Additional projects like multiple small hydroelectric dams, large collective farms (such as the Jangchong Vegetable Farm), and various construction projects that can be found in most medium and large-sized towns, all point to a country that is not stationary. 

Clearly, the misallocation of resources on things like nuclear weapons and future missile tests places a burden on economic growth. And the extremely poor state of the country's electrical grid, transportation system, and healthcare network means the country is in many ways still trying to fully recover from the downfall of the 1990s, but economic progress can nonetheless be seen.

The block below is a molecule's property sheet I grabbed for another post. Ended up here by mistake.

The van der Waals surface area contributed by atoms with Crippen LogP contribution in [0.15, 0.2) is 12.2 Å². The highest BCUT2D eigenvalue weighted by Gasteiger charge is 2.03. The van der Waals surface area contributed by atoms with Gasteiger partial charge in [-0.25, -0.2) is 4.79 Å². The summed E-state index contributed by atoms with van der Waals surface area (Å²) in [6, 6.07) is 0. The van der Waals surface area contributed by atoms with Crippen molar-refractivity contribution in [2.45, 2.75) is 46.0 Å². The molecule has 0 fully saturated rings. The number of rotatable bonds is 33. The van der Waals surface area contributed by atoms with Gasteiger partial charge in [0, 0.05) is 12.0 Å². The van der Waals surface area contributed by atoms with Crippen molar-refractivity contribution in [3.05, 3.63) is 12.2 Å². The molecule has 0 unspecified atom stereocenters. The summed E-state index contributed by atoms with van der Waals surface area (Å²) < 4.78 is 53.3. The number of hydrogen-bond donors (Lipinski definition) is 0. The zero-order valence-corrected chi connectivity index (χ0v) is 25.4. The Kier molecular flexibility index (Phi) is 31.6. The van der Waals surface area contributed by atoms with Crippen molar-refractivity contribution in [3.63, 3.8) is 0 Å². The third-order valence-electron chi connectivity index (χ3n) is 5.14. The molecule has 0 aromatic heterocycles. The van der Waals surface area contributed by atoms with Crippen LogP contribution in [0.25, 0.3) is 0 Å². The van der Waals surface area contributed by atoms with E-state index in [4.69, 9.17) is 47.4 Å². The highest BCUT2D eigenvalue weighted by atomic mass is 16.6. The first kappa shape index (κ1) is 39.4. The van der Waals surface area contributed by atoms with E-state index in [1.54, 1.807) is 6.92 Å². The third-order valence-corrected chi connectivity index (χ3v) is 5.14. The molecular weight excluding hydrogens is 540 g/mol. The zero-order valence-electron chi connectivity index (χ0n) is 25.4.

I would like to thank my current Patreon supporters: Amanda O., Anders O., GreatPoppo, Kbechs87, John Pike, Planefag, Russ Johnson, and Travis Murdock.

--Jacob Bogle, 9/14/2020
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Notes
The 13 newly constructed markets are located in: Chollima (38.931° 125.561°); Jonchon (40.616° 126.459°); Kag'am-dong (39.565° 125.851°); Kangdong-Pangwha (39.161° 126.023°); Kimchaek (40.674° 129.181°); Kumya (39.540° 127.246°); Samjigang (38.412° 125.691°); Nampo A (38.753° 125.396°); Nampo B (38.735° 125.418°); Pyongsan A (38.335° 126.393°); Pyongsan B (38.327° 126.412°); Riwon (40.319° 128.663°); Sariwon (38.509° 125.767°)

The 10 expanded markets are located in: Chollima (38.928° 125.560°); Chongjin (41.790° 129.767°); Chongju (39.696° 125.219°); Hamju (39.855° 127.435°); Kangdong (39.138° 126.094°); Koksan (38.782° 126.669°); Sin'gye (38.500° 126.524°); Songang (37.887° 125.154°); Wolthan (41.413° 127.057°); Wonsan (39.175° 127.378°)